I have to admit to being a little confused at the start of the new V-Star 950 introduction in Georgia recently. With a spec sheet that lists the dry weight at over 600 pounds and an engine capacity just below 1,000 cc, Star’s posturing of their new cruiser as “entry level” didn’t seem right. Then, when I looked at the bike in the flesh, it certainly didn’t appear to be a small, entry-level machine either. Thinking it more mid to upper size, this perception was immediately shot down when I got on the bike for the first time.
With a super low 675 mm (26.6 inch) seat height and a wide set of handlebars that you don’t need to lean forward to reach, it couldn’t have been easier to lift the bike off of the side stand. With a feather light throttle, a light easy-pull clutch, and slick, precise gear change operation, pulling out of the hotel parking lot and on the highway quickly let me know how easy the new V-Star was going to ride. The motor pulled smoothly and progressively, and the chassis felt tight and composed, all attributes that will certainly make a newer rider more confident and comfortable.
Spinning along under a canopy of colour from the fall foliage, I ran the engine up and down through the rev range in the lower gears to see what power characteristics it exhibited. Using an air-cooled, 60-degree V-twin that displaces 942 cc, this all-new engine has four valves per cylinder that are opened and closed by a single overhead camshaft. Forged 85 mm aluminum pistons run in ceramic 83 mm bores, which allow the Star’s engine to dissipate heat faster and give increased durability. These are attached by their respective connecting rods to a single pin crankshaft for that big twin feel and allow the 950 a healthy dose of character. Casting my mind back to the Kawasaki Vulcan 900 intro, this was something that was missing on the Vulcan, and it certainly gives the V-Star more of that “big bike” feeling. The engine provided strong, steady power that continued to build until the rev limiter rudely interrupts the progress. The new V-Star 950 isn’t going to be winning any dyno shootouts, but it makes plenty of power for the real world. Peak torque is being quoted as 56.7 foot-pounds at 3,500 rpm and that power is delivered to the rear wheel through a five-speed transmission and belt drive. The belt drive allows for more customizing options, as well as being clean, quiet and efficient.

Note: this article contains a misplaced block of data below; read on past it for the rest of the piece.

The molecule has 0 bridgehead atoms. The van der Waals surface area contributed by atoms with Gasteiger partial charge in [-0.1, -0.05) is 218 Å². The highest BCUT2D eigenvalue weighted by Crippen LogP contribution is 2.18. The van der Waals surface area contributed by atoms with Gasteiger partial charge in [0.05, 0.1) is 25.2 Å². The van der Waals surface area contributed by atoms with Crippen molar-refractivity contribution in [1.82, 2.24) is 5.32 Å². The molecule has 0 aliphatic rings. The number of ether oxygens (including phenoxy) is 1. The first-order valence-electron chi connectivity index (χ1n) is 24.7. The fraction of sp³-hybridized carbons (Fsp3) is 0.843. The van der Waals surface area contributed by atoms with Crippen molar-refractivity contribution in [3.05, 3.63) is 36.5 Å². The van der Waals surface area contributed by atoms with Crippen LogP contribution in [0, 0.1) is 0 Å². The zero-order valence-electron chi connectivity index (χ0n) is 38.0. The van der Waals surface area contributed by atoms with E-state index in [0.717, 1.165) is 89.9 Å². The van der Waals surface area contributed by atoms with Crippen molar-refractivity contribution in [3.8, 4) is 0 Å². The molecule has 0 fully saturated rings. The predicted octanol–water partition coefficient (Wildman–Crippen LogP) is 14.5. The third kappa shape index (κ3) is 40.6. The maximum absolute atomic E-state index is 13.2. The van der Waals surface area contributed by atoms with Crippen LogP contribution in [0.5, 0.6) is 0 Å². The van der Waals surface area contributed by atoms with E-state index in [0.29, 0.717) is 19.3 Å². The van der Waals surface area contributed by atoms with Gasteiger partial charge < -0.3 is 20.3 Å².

Gas and air make their way into the cylinders via a Mikuni fuel injection system. A side draft dual throttle body uses two 35 mm bores with their own injectors, and the throttle response is excellent. On or off the gas, things are as smooth as can be, and I couldn’t find fault with the system all day. Dealing with the burned remains, a regulation 2-into-1 style exhaust system exits on the right hand side of the bike. With a dual expansion chamber muffler and a single element catalytic converter, it still manages to give a pleasant rumble as you are riding.
The engine is rigidly mounted in a new double-cradle steel frame. This holds a set of 41 mm forks up front and a single, link-type rear shock in the rear. With 32-degrees of rake and 145 mm of trail, the V-Star 950 handles extremely well and exhibits a tight, almost nimble feel when the road gets twisty. Like all cruisers, it is somewhat of a letdown by limited ground clearance, and the Yamaha employees were quick to tell us most cruiser riders don’t spend a lot of time grinding the floorboards when they ride. As modest as the lean angles seemed to be and as easy as the bike is to negotiate in the turns, more clearance would seem to make sense to me, especially considering that when adding the extra weight of a passenger and luggage is going to further limit ground clearance.